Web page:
Good morning and welcome to Episode 026 of the Train Your Brain Podcast with Dr. Michael Trayford. Every Monday we produce a 30-minute episode. Tuesday through Sunday we produce episodes with five-minute tips. Every episode of the Train Your Brain Podcast features a tip, so you can receive pointers 365 days a year that will help enhance the performance of your brain!
In Episode 026, Dr. Trayford gives a great tip related to injury prevention that pertains to keeping your living space tidy. If we begin observing this tip now in our younger years, we’ll establish a good habit that will reduce our risk of falling in our later years. Dr. Trayford reminds us that what is good for the body is good for the brain, and it’s definitely not good for the body to fall down. Injuries from slipping on the stairs or tripping on a misplaced item often mark the beginning of a steep decline in seniors. We hope this tip helps you to stay safe and helps to keep your mind sharp! Thanks for listening!
If you have any concerns regarding the information and applications discussed in this podcast, please consult your physician and a doctor who is experienced in functional neurology. Michael Trayford DC, DACNB is available for consultation by calling (828) 708-5274. Thanks for listening.
Todays tip number 26. It sounds simple enough, but as we age start to decline in our ability to balance, walk and navigate our environment. It’s increasingly more important that we keep the house picked up. It’s easier said than done. I’ve got an eleven and seven year old around the house and I don’t think I’ve seen the house picked up in probably the last eleven years so. It’s a little bit challenging. It does pose problems. We do fall because there are things in our way all the time.
Jason: Oh yeah and because of my children, you know I’ll step on sharp things and that’s very fun. Like airplanes and toys.
The dreaded Legos!
Jason: Yeah, those are fun!
We have girls, so we don’t have too many Lego’s around, but there are still plenty of things to get underfoot. It can really be quite dangerous. Not so much for people in their 20’s and 30’s or 40’s even. But as people start to get into their 50’s, 60’s and beyond there’s significant challenges with navigating the environment. That can develop if people aren’t actively making an effort to exercise and doing things that will challenge their abilities to balance. Like yoga, Tai Chi, Pilates and all these other activities that can really help people to have a better sense of balance.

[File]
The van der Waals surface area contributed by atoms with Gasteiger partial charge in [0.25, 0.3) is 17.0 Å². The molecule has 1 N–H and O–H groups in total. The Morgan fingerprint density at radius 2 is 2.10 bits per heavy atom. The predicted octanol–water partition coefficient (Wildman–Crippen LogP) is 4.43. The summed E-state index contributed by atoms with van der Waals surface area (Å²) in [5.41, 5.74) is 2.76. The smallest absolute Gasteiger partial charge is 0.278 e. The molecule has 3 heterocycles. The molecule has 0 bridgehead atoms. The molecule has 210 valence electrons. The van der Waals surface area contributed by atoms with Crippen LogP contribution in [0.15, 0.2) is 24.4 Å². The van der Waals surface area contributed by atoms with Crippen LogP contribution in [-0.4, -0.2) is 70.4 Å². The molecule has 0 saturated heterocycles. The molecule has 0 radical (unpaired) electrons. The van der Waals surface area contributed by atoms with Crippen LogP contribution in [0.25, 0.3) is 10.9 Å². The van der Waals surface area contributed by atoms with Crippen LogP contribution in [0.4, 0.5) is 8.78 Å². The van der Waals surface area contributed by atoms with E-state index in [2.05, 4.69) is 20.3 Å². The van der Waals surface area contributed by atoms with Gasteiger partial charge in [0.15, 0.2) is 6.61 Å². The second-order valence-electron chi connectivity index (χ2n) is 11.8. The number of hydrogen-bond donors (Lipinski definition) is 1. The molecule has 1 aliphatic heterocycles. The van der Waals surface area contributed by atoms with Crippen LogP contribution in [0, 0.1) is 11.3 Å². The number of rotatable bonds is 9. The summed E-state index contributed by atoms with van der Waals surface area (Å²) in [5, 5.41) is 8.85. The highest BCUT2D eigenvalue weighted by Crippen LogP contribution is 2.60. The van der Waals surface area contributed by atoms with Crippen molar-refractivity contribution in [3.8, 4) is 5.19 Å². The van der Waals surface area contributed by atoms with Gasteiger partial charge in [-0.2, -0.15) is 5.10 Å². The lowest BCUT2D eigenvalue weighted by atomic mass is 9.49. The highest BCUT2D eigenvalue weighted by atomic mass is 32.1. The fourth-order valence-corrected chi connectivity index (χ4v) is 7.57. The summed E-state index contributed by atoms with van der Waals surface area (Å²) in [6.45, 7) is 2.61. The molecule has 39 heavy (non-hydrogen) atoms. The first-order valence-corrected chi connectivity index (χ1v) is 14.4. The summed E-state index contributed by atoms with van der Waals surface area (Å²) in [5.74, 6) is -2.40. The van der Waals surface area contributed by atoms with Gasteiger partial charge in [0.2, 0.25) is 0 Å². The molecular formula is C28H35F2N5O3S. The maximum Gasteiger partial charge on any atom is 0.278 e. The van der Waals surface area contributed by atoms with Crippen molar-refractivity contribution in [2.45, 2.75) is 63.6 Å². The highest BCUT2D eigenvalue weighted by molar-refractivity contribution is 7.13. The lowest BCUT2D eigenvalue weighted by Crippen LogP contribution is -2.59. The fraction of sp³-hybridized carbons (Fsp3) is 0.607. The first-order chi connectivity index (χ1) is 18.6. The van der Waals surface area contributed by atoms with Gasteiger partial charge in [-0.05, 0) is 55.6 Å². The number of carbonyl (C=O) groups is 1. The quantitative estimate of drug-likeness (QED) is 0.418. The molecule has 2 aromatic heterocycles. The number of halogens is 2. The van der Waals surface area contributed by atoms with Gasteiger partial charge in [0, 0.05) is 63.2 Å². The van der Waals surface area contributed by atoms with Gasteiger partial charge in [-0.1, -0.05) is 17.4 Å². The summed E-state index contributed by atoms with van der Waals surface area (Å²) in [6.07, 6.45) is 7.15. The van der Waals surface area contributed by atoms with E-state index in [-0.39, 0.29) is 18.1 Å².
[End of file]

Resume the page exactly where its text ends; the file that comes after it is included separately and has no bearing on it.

If you go to sources like AARP.org and you can get all the statistics you ever wanted to know.
I love statistics, but I could bog down this entire podcast and 20 more with statistics on falling in this nation. Bottom line is that millions of people fall every year. And the emergency room visits that happen as a result of that are staggering. In the 65 and older population, the leading cause of death is some result of falling. Whether it’s head injury, breaking of the hip and then people wind up having problems in the hospital and they decline physically and their brain declines as a result. They end up succumbing to other issues, but the fall was the primary reason that started the entire chain of events.
So we need to make a concerted effort to prevent falling. We need to make sure that our homes are safe.
Loose carpets need to be tacked or glued down or some type of rubber underneath. Stairways are an incredible danger. Wooden stairways are a serious nemesis. People should not have bare wooden stairs in their home. Even if they are young because young people fall too and those types of falls down the stairs, when you’re wearing your socks late at night and you can’t see things too well can be devastating.
Runners on the stairs properly fixed. Any objects leading to where you sit all the time or on the way to your dining room table. Bottom line is things need to be picked up in the home. The biggest ones are the carpets and the stairs. Those really need to be dealt with. Then we can really help protect our aging population by doing these types of things.
More importantly these folks should be doing things to improve their sense of balance and walking and all of that, but that in combination with keeping the house tidy is incredibly important for brain and body safety.
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